Album Reviews

Ruby Gill – I’m Gonna Die With This Frown On My Face

(s/r) UK release date: 2 September 2022

Melbourne-based South African songwriter’s assured debut, a long time coming, covers public panic attacks, enforced family partings, visa rules and break-ups

Ruby Gill - I'm Gonna Die With This Frown On My Face Born and raised in South Africa, but now based in Melbourne, Ruby Gill has been playing the long game in terms of record releases. Back in 2018, she released Your Mum, a startlingly good EP which displayed her distinctive voice quite beautifully. It was a song that made you eager to hear more.

We’ve had to wait four years for Gill’s debut album, but it’s a wait that’s been worth it. The 12 songs gathered on I’m Going To Die With This Frown On My Face were written over the past decade, and give a pretty good impression of what Gill is all about. They also, more importantly, point towards a pretty exciting future.

For those people who just know Gill from the handful of EPs she’s released, there may be some surprise at the musical palette on display. There are the hushed ballads based on piano and guitar of course, but there’s also some more muscular arrangements on the likes of Anchor, while songs like Public Panic Attacks have an appropriately nervy energy that bubbles away beautifully.

Gill is an intensely personal songwriter and can beautifully conjure up various images in a couple of lines. Borderlines was actually written about her problems with the Australian government’s policies about visas and being unable to see her family in South Africa – but after the last few years, pretty much anyone can relate to a line like “I just wanna know when I can hug my mum, my step-father is getting old”, and the world-weary, exhausted way that Gill delivers it.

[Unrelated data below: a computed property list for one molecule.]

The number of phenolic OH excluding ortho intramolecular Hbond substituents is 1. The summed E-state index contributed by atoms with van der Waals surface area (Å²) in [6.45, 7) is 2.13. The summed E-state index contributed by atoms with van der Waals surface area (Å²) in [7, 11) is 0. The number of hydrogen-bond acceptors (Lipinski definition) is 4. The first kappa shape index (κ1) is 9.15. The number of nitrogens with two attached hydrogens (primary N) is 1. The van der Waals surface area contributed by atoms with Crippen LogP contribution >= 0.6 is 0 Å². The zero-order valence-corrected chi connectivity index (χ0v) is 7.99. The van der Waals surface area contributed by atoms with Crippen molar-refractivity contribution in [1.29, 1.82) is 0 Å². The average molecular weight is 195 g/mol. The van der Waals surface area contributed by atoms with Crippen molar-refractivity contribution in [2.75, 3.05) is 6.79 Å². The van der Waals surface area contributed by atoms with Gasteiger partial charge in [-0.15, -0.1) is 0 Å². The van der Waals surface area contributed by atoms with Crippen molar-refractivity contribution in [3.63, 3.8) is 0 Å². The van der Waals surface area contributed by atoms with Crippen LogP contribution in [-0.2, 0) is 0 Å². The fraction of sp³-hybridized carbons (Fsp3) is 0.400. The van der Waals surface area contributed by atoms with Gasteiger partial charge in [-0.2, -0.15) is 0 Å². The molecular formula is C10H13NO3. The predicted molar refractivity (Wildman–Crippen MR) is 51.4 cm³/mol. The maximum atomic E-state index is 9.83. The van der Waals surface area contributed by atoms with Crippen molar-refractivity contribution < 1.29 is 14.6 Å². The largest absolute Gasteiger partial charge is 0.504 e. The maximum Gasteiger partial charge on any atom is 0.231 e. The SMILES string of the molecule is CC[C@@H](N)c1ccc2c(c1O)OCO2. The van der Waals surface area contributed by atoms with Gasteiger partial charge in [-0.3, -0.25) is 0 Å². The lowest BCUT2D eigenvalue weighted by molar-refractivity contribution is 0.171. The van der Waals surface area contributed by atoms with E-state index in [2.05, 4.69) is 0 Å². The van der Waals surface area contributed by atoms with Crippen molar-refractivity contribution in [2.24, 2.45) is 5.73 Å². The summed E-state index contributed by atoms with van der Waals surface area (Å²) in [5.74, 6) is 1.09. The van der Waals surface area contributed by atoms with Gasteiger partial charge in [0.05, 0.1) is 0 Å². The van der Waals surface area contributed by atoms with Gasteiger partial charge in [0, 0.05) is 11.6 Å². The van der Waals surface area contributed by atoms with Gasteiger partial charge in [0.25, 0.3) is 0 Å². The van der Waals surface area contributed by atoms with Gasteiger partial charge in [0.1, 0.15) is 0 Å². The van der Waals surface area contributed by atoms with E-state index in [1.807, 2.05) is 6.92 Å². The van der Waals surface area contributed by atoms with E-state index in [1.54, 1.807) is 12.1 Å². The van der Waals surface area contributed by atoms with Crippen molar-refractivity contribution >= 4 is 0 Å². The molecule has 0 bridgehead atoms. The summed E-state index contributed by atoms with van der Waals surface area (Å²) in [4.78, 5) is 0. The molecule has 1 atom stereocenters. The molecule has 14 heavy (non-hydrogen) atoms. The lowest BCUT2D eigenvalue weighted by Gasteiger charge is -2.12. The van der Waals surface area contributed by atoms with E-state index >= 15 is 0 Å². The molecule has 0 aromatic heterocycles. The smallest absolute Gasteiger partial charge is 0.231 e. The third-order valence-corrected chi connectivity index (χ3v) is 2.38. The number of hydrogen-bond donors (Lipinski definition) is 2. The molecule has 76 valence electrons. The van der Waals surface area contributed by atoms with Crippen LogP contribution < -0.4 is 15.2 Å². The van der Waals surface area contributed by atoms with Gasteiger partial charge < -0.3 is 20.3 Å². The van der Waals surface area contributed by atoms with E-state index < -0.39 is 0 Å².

Public Panic Attacks is about, as the title would suggest, having panic attacks in public. It starts off softly, before slowly becoming more strident and evolving into an unlikely celebratory singalong. Vocally, there are more than a few nods to Laura Marling, especially on In Time With The Engine Turning On, while on the hypnotic Stockings For Skating there’s some vocal phrasing reminiscent of Mary Margaret O’Hara.

Champion Ruby may be named after a brand of tobacco, but it’s also one of the most affecting songs about falling in love that you’ll hear all year. It’s the sort of song that can make you laugh one minute (with a line like “light me up a cigarette, I’m going to hold it ironically, I don’t smoke, not even socially”) before knocking you sideways with a line like “you made me weak at the knees, and I’ve got pretty strong knees”. It’s a surefire contender for one of the best songs of the year.

All The Birds Under The Westgate closes the album in just 100 seconds, and is a typically wry tale about Gill breaking up with her partner only for her to end up cooking his dinner. By the time it’s finished, you want to go straight back to the start and listen to the whole album again. If you’ve not discovered Ruby Gill yet, I’m Going To Die With This Frown On My Face is a perfect introduction – and it’s a safe bet that you won’t be frowning when you listen.

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Ruby Gill – I’m Gonna Die With This Frown On My Face